Category: Good Times and Bad

On Reading Ed Herman’s Obituary

By Fred Gardner Economist Ed Herman, who opposed imperialism in all its aspects, died earlier this month at the age of 92. A professor at the Wharton School of Business, Herman published extensively and was never blacklisted; but as a public intellectual he was marginalized. This is from the obit by Sam Roberts in the November 21 New York Times: Dr. Herman was primarily responsible for the manifesto “Manufacturing Consent: The Political Economy of the Mass Media” (1988), which he wrote with Professor Chomsky. It concluded that “market forces, internalized assumptions and self-censorship” motivate newspapers and television networks to...

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Acetaminophen

From a case report by Lisa Sanders, MD, in the November 19 New York Times Magazine: “Acetaminophen is the most common cause of acute liver failure in the United States. Half of all patients with liver failure, and one-fifth of all patients who need a liver transplant, sustained their injury using this common over-the-counter medication. “When acetaminophen passes through the liver, some of the drug is broken down into toxic chemicals. A healthy liver can dispose of these dangerous components. But the liver needs nutrients to do this, and because she was so sick, this woman wasn’t taking in...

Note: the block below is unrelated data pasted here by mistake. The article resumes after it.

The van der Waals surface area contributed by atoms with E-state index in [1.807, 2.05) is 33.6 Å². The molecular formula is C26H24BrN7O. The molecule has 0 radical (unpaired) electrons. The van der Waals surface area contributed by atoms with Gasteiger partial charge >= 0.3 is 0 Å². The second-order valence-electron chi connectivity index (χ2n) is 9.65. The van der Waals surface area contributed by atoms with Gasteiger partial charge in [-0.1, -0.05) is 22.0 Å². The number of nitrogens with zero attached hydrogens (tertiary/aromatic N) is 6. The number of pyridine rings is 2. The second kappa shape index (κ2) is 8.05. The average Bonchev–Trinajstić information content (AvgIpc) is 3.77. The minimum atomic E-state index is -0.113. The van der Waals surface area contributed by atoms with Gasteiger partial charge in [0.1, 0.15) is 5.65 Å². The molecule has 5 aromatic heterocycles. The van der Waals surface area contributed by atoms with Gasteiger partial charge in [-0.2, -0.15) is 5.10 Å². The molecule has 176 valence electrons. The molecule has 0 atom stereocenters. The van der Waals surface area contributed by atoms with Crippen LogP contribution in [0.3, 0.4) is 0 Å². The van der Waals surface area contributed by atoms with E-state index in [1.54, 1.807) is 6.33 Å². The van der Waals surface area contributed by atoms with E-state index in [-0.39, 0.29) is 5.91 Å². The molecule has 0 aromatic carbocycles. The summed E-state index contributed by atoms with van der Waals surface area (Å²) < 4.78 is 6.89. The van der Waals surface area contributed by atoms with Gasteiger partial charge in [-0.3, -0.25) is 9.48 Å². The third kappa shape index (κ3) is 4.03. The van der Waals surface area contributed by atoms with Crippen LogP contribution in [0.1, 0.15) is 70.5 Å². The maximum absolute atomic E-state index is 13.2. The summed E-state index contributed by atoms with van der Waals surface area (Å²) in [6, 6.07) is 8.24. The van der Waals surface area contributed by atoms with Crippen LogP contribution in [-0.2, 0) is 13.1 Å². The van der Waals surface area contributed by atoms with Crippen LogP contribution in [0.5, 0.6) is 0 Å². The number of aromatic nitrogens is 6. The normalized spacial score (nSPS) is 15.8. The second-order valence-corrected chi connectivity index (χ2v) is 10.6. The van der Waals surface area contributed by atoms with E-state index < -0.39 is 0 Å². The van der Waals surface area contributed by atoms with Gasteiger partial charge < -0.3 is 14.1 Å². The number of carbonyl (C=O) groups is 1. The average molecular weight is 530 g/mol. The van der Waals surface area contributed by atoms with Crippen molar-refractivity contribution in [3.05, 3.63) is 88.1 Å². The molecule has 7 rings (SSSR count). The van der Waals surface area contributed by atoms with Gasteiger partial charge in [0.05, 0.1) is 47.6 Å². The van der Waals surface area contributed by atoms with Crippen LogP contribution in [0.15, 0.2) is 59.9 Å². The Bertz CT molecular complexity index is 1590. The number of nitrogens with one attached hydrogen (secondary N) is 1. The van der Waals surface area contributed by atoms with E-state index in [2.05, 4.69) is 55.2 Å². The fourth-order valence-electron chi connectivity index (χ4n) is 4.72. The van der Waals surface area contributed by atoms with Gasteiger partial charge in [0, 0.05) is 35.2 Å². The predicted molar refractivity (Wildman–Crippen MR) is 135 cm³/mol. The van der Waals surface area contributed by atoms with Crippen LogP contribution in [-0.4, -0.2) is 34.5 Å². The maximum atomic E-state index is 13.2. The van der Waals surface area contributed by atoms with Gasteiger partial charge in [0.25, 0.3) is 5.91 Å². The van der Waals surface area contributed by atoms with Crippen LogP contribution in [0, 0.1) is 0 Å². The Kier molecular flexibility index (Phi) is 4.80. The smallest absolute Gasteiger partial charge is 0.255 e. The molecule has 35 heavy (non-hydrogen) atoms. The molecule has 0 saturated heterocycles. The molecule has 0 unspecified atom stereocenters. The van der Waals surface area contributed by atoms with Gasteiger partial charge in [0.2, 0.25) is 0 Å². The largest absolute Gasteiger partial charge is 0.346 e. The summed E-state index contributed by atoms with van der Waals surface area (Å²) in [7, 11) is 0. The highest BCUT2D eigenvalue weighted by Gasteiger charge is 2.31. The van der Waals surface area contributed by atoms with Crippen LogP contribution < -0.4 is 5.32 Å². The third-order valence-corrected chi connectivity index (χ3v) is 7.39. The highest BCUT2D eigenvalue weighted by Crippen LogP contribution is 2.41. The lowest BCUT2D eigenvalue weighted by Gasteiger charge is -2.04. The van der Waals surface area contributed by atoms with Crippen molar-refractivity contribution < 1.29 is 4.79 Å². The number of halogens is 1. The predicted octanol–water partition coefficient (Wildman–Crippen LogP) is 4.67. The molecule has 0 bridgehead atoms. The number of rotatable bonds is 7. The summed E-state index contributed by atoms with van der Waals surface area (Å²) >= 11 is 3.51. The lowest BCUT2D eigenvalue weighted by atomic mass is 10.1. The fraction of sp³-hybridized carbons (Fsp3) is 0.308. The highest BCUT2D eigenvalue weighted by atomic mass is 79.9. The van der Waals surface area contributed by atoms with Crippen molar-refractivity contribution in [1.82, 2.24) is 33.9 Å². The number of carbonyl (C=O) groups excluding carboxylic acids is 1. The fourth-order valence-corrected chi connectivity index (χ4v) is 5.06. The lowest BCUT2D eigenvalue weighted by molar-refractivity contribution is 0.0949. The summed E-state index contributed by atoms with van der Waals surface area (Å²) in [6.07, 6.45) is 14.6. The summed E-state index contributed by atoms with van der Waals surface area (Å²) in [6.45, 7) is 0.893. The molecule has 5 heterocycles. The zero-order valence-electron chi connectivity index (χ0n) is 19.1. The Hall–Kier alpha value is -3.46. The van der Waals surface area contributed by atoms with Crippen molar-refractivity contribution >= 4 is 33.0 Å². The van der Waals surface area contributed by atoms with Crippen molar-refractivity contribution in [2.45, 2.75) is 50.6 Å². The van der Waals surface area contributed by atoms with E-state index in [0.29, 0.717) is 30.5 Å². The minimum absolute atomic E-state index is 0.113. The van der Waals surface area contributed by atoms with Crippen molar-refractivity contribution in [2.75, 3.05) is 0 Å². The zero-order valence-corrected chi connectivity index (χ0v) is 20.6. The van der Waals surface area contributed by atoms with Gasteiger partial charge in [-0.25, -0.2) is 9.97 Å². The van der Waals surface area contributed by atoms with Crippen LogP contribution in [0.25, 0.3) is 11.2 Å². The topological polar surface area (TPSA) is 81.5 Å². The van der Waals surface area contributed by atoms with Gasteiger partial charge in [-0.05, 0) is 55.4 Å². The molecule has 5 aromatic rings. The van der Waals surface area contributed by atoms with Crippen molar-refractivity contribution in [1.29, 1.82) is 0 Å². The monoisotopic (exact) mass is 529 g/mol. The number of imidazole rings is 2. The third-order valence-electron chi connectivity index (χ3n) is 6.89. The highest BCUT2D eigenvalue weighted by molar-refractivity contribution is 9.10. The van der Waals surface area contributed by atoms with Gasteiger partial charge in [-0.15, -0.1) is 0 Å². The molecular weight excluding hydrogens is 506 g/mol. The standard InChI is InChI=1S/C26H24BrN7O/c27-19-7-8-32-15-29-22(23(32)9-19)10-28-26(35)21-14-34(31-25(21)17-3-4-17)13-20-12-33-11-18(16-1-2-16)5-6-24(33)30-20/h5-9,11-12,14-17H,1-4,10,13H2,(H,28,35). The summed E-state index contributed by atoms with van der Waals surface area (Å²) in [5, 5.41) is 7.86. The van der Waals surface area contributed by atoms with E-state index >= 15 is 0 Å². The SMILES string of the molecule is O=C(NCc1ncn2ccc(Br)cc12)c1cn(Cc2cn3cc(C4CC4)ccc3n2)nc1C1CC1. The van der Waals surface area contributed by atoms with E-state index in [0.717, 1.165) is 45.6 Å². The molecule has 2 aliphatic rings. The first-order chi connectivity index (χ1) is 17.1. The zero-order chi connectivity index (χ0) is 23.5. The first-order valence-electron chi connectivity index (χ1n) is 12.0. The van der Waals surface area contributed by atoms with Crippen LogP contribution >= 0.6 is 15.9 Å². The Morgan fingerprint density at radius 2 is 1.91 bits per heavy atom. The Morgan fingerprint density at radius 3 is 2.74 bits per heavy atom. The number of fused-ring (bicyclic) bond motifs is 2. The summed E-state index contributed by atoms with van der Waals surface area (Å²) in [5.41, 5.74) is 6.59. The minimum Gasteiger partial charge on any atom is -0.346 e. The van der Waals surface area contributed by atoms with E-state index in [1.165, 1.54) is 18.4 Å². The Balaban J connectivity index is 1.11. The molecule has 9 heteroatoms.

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High Blood Pressure Redefined

I won’t use this joke in my stand-up history routine at the Emerald Cup. It may be off topic, but it’s original: Did you hear that under new Guidelines from heart specialists, “Millions More Americans Will Need to Lower Blood Pressure?”  (Nodding to audience)  That’s what the headline said.  For many years my doctor insisted that I go on blood pressure meds. I would promise to get more exercise. I meant it —but exercise is hard to get. After six or seven years, I finally relented and he was pleased.  He said he would put me on WHAT BRAND,...

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Opiate Deaths Jumped 17% in 2016

The photo accompanying a New York Times piece by Sheila Kaplan showed a harm reduction worker testing for traces of fentanyl in a heroin sample. Kaplan’s gist: “Preliminary data from the 50 states show that from the fourth quarter of 2015, through the fourth quarter of 2016, the rate of fatal overdoses rose to nearly 20 people per 100,000 from 16.3 per 100,000. The C.D.C. had previously estimated that about 64,000 people died from drug overdoses in 2016, with the highest rates reported in New Hampshire, Kentucky, West Virginia, Ohio and Rhode Island. “Drug overdoses have become the leading...

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Plastic or Iron Pipes for Infrastructure Rebuild?

The Times ran an informative piece by Hioroko Tabuchi Nov. 11 describing the “$300 billion war” being waged by the plastics and iron industries over which material should be used in replacing the aging water and sewer systems throughout the US. Plastics are described as “lightweight, easy to install, corrosion-free and up to 50% cheaper than iron.” But: Scientists are just starting to understand the effect of plastic on the quality and safety of drinking water, including what sort of chemicals can leach into the water from the pipes themselves, or from surrounding groundwater contamination. Studies have shown that toxic...

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